Handoll H.H.,University of Teesside
Cochrane database of systematic reviews (Online) | Year: 2012
Fractures of the proximal humerus are common injuries. The management, including surgical intervention, of these fractures varies widely. This is an update of a Cochrane review first published in 2001 and last updated in 2010. To review the evidence supporting the various treatment and rehabilitation interventions for proximal humeral fractures. We searched the Cochrane Bone, Joint and Muscle Trauma Group Specialised Register, the Cochrane Central Register of Controlled Trials, MEDLINE, EMBASE and other databases, and bibliographies of trial reports. The full search ended in January 2012. All randomised controlled trials pertinent to the management of proximal humeral fractures in adults were selected. Two people performed independent study selection, risk of bias assessment and data extraction. Only limited meta-analysis was performed. Twenty-three small randomised trials with a total of 1238 participants were included. Bias in these trials could not be ruled out. Additionally there is a need for caution in interpreting the results of these small trials, which generally do not provide sufficient evidence to conclude that any non-statistically significant finding is 'evidence of no effect'.Eight trials evaluated conservative treatment. One trial found an arm sling was generally more comfortable than a less commonly used body bandage. There was some evidence that 'immediate' physiotherapy compared with that delayed until after three weeks of immobilisation resulted in less pain and potentially better recovery in people with undisplaced or other stable fractures. Similarly, there was evidence that mobilisation at one week instead of three weeks alleviated short term pain without compromising long term outcome. Two trials provided some evidence that unsupervised patients could generally achieve a satisfactory outcome when given sufficient instruction for an adequate self-directed exercise programme.Six heterogeneous trials, involving a total of 270 participants with displaced and/or complex fractures, compared surgical versus conservative treatment. Pooled results of patient-reported functional scores at one year from three trials (153 participants) showed no statistically significant difference between the two groups (standardised mean difference -0.10, 95% CI -0.42 to 0.22; negative results favour surgery). Quality of life based on the EuroQol results scores from three trials (153 participants) showed non-statistically significant differences between the two groups at three time points up to 12 months. However, the pooled EuroQol results at two years (101 participants) from two trials run concurrently from the same centre were significantly in favour of the surgical group. There was no significant difference between the two groups in mortality (8/98 versus 5/98; RR 1.55, 95% CI 0.55 to 4.36; 4 trials). Significantly more surgical group patients had additional or secondary surgery (18/112 versus 5/111; RR 3.36, 95% CI 1.33 to 8.49; 5 trials).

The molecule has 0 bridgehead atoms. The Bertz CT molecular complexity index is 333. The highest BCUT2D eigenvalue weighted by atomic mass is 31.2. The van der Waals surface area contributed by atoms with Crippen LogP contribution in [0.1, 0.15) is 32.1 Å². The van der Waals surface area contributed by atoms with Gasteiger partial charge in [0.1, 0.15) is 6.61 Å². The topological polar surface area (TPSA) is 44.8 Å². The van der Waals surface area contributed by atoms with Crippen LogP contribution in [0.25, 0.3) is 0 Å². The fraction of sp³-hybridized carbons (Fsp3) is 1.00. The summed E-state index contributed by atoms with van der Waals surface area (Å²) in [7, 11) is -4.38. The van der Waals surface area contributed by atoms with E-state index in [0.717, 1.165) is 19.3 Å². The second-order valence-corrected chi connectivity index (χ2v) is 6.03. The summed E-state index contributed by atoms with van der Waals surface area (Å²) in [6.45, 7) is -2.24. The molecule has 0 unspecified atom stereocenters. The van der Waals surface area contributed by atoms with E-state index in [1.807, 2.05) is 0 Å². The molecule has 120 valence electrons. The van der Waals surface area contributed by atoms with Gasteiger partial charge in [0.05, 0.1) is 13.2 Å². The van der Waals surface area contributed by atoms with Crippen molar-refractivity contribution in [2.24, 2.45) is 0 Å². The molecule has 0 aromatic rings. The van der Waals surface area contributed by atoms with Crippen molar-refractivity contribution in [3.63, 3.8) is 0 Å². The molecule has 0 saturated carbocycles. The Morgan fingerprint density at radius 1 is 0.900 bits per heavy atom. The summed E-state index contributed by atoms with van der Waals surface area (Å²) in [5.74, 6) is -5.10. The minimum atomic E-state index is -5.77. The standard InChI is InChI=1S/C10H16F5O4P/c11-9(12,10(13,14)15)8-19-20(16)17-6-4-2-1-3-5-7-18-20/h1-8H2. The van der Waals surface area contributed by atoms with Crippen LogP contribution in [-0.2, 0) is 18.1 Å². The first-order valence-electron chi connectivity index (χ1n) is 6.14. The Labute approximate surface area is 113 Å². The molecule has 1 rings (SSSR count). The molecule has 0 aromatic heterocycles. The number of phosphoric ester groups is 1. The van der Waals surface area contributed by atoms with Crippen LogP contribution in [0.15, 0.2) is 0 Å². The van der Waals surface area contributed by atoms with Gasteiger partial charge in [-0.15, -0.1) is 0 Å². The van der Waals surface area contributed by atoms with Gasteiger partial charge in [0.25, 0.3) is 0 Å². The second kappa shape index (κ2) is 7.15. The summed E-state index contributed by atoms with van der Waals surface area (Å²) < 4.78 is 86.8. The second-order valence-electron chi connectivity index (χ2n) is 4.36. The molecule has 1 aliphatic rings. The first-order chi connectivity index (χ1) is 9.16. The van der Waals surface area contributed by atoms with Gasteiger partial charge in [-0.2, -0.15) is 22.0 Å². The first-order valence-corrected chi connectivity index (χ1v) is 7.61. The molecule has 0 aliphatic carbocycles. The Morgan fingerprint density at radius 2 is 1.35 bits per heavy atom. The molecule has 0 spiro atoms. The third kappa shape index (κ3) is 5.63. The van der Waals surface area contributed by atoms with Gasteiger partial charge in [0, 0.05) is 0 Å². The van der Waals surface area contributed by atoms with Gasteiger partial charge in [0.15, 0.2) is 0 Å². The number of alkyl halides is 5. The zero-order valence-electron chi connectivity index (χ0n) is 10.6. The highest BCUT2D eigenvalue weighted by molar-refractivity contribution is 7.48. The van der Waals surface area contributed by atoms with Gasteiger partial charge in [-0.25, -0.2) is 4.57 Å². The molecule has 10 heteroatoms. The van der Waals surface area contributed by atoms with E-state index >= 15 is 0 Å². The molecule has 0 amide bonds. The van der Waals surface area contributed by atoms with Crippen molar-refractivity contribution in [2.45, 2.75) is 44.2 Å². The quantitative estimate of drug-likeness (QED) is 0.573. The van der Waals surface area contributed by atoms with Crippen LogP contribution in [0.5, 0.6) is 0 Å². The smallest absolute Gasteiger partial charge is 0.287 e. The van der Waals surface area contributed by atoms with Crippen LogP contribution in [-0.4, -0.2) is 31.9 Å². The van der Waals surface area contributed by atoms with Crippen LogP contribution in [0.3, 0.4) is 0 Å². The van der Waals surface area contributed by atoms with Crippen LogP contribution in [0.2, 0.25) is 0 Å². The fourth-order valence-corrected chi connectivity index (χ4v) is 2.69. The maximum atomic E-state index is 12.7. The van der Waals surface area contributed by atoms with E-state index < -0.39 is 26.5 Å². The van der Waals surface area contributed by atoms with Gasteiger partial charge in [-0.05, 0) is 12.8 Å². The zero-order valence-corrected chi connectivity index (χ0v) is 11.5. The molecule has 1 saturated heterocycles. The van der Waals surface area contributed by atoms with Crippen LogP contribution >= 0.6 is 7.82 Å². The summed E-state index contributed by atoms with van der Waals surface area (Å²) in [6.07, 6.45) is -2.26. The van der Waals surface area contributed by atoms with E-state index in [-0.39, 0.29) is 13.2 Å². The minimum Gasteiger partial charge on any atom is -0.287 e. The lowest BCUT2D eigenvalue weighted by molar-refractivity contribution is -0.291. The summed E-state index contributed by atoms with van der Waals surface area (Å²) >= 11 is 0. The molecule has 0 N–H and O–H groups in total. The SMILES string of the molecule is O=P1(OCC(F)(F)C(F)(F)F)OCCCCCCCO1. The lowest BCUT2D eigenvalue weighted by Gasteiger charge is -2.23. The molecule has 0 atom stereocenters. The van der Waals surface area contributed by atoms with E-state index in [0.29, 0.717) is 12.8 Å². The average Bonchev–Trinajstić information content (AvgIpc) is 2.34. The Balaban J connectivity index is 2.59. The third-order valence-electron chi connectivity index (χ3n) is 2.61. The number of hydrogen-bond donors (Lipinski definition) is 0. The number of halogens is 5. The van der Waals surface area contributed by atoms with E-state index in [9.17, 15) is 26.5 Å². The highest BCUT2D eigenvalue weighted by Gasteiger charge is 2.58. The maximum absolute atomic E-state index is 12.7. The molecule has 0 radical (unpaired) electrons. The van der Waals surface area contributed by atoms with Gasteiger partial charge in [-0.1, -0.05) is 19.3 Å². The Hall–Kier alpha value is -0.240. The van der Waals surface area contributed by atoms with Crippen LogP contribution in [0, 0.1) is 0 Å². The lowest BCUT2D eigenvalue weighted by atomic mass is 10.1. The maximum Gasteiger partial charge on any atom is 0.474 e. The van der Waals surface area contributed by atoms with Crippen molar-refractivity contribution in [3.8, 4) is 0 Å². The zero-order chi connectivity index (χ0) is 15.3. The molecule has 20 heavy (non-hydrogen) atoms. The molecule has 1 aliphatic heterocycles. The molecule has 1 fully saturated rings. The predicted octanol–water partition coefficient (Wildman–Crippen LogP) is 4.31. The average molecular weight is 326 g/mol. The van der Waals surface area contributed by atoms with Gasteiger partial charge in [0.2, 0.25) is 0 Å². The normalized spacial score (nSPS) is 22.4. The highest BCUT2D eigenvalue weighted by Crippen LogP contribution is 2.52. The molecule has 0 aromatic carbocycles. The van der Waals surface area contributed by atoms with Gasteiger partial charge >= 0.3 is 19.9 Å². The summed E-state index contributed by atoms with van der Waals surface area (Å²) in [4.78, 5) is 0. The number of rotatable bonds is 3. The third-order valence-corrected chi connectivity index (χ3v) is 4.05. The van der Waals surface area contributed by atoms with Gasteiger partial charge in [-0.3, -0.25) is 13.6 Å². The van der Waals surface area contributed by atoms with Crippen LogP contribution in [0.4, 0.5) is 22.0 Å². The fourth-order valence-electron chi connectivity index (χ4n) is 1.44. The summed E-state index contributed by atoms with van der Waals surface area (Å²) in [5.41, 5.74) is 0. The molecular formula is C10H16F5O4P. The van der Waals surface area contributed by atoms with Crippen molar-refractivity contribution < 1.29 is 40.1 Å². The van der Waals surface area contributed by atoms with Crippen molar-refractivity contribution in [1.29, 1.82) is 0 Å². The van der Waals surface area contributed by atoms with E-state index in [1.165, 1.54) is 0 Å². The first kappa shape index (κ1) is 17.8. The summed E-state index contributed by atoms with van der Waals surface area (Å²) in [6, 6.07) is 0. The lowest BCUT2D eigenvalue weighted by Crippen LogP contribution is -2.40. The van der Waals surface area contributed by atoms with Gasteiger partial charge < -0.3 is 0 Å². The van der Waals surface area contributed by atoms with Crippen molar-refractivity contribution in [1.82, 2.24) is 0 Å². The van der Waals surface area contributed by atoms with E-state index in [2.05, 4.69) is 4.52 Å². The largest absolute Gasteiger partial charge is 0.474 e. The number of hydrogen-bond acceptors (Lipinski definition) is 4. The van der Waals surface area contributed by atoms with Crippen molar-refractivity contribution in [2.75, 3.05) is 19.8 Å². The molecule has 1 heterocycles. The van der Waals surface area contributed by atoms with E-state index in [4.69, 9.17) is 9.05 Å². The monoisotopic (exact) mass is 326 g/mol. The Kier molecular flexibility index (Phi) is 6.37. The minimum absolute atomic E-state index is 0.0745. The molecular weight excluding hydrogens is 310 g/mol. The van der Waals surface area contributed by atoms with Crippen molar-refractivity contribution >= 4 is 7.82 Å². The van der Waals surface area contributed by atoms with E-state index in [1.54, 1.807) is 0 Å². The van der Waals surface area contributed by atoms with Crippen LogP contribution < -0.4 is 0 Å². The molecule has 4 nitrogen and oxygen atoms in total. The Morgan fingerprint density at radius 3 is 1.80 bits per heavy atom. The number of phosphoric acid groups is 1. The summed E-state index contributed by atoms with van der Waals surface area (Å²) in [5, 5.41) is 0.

Biddle S.J.H.,Victoria University of Melbourne |
Batterham A.M.,University of Teesside
International Journal of Behavioral Nutrition and Physical Activity | Year: 2015
Background: The efficacy of high-intensity interval training for a broad spectrum of cardio-metabolic health outcomes is not in question. Rather, the effectiveness of this form of exercise is at stake. In this paper we debate the issues concerning the likely success or failure of high-intensity interval training interventions for population-level health promotion. Discussion: Biddle maintains that high-intensity interval training cannot be a viable public health strategy as it will not be adopted or maintained by many people. This conclusion is based on an analysis of perceptions of competence, the psychologically aversive nature of high-intensity exercise, the affective component of attitudes, the less conscious elements of motivated behaviour that reflect our likes and dislikes, and analysis using the RE-AIM framework. Batterham argues that this appraisal is based on a constrained and outmoded definition of high-intensity interval training and that truly practical and scalable protocols have been - and continue to be - developed. He contends that the purported displeasure associated with this type of exercise has been overstated. Biddle suggests that the way forward is to help the least active become more active rather than the already active to do more. Batterham claims that traditional physical activity promotion has been a spectacular failure. He proposes that, within an evolutionary health promotion framework, high-intensity interval training could be a successful population strategy for producing rapid physiological adaptations benefiting public health, independent of changes in total physical activity energy expenditure. Summary: Biddle recommends that we focus our attention elsewhere if we want population-level gains in physical activity impacting public health. His conclusion is based on his belief that high-intensity interval training interventions will have limited reach, effectiveness, and adoption, and poor implementation and maintenance. In contrast, Batterham maintains that there is genuine potential for scalable, enjoyable high-intensity interval exercise interventions to contribute substantially to addressing areas of public health priority, including prevention and treatment of Type 2 diabetes and cardiovascular disease. © 2015 Biddle and Batterham.